About the event
Making Choices about water
How, as leaders in our fields, can we foster a culture between us that creates better choices for water in 2022? Making Choices About Water is an invitation to attend an engaging discussion with water leaders in Australia. Speakers will share their perspectives about the values of water, its place in culture, the future of water management, and how we can collaborate to take better care of water, respecting that how water has been managed in Australia's recent history has left scars on our country that will take many hands to heal. We hope to open up new ways for community leaders and water managers to work together to ensure a better future for Australia's water. Join us as the speakers reframe the conversation regarding choices about how water should be valued and conserved as we renegotiate how it is allocated and governed.
Summary of content
Openness and transparency in water policy, use and management
Erin’s view is that Australia's water management has been largely technocratic, and from that perspective, Australia has got many things right in the water governance space. Media reports do, however, show we haven't quite figured out all of the solutions to the problems.
The process has not necessarily engaged communities and Australians may, in fact, be largely disengaged in the understanding of where our water comes from, how our water gets to us, what happens when it goes away what happens when we are done with it.
She sees both floods and droughts as evidence of climate change, that climate change is largely a water rights issue which is driving scarcity and that our government is struggling to keep up.
Erin is noticing law reforms to enable floodplain harvesting currently in New South Wales. She notes that even when flooding occurs as in Queensland recently, the hydrology of the land doesn't necessarily mean that the water gets into dams or replenishes aquifers underground. Even when there is rain, land behaves as if it was still in drought. Aquifers are another form of water capture present underground and their status is not so visible. In 2021, the Northern Territory government issued a license to draw on 40 megalitres per year for most of 30 years; the impact is modeled to be a 50m drop in the water table. Hydrology and water use may not be well coordinated with the politics of water management.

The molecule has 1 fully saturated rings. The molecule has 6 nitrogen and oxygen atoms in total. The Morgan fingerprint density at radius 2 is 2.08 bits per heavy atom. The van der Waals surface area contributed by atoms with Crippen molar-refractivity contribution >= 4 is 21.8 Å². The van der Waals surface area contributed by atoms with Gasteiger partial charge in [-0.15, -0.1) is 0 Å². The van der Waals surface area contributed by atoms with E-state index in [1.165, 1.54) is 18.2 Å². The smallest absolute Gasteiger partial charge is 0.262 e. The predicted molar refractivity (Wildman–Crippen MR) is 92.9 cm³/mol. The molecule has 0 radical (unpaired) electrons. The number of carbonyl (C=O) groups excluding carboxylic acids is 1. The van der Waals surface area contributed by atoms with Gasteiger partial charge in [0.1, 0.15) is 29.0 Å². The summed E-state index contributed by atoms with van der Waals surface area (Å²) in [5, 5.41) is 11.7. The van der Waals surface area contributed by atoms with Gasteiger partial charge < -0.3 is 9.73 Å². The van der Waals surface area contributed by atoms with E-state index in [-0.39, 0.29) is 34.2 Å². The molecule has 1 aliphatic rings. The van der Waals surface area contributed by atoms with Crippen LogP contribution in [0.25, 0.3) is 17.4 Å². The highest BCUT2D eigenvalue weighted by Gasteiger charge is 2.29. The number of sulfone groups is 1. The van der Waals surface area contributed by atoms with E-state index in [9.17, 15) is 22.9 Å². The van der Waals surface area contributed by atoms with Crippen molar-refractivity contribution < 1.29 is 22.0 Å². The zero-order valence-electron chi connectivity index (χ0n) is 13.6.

In Australia, the legislation makes it clear that water is not owned in concert with the land it sits on, under or passes through. It is vested in the crown. Water is managed by statutes, mostly at a state level. Indigenous ownership of water in the Murray Darling Basin is 0.2%, far less than parity with the 10% proportion of the Indigenous population. There is evidence of injustice, Aqua Nullius, not just Terra Nullius.
Erin proposes that granting personhood to rivers can change the relationship people have to water. Giving legal rights to rivers must be done in a way which does not lead to unforeseen consequences. She described instances of this approach overseas and in Melbourne, Australia.
State to state, water management policy and practice varies. In the Northern Territory, for example, a situation where the water governance structure has good bones, implementation does not appear to have the same quality in planning, data collection or decision-making. There are some real informational challenges where information comes too little or too late to inform the communities that need the water for their own economic use and for Indigenous Australians, for sacred sites. Erin spoke about Singleton Station and government permission to lower the aquifers by as much as 50m as an example.
Erin concludes that there is an opportunity for us to consider personhood for rivers. She urges governments to deliver local place – based planning arrangements that provide a robust system for water governance and a way for communities to participate in water management, an opportunity to provide data that informs adaptive management of that process.
Katrina's experience is in government. She noticed in 2015 the opportunity for government to use blockchain technology to provide a mechanism where data and governance that is transparent and trusted because it is decentralised.
She sees value in the peer to peer relationships blockchain supports so that we are able to exchange value with each other quickly, accurately and transparently.
Katrina shared stories of the concerns expressed by government stakeholders when she first raised using blockchain as an opportunity for managing water rights, concerns that the regulatory environment would not be able to adapt quickly enough to take on this technology. Her company is now involved in pilots and the early rollout of a blockchain process for managing a water ledger in far north Queensland.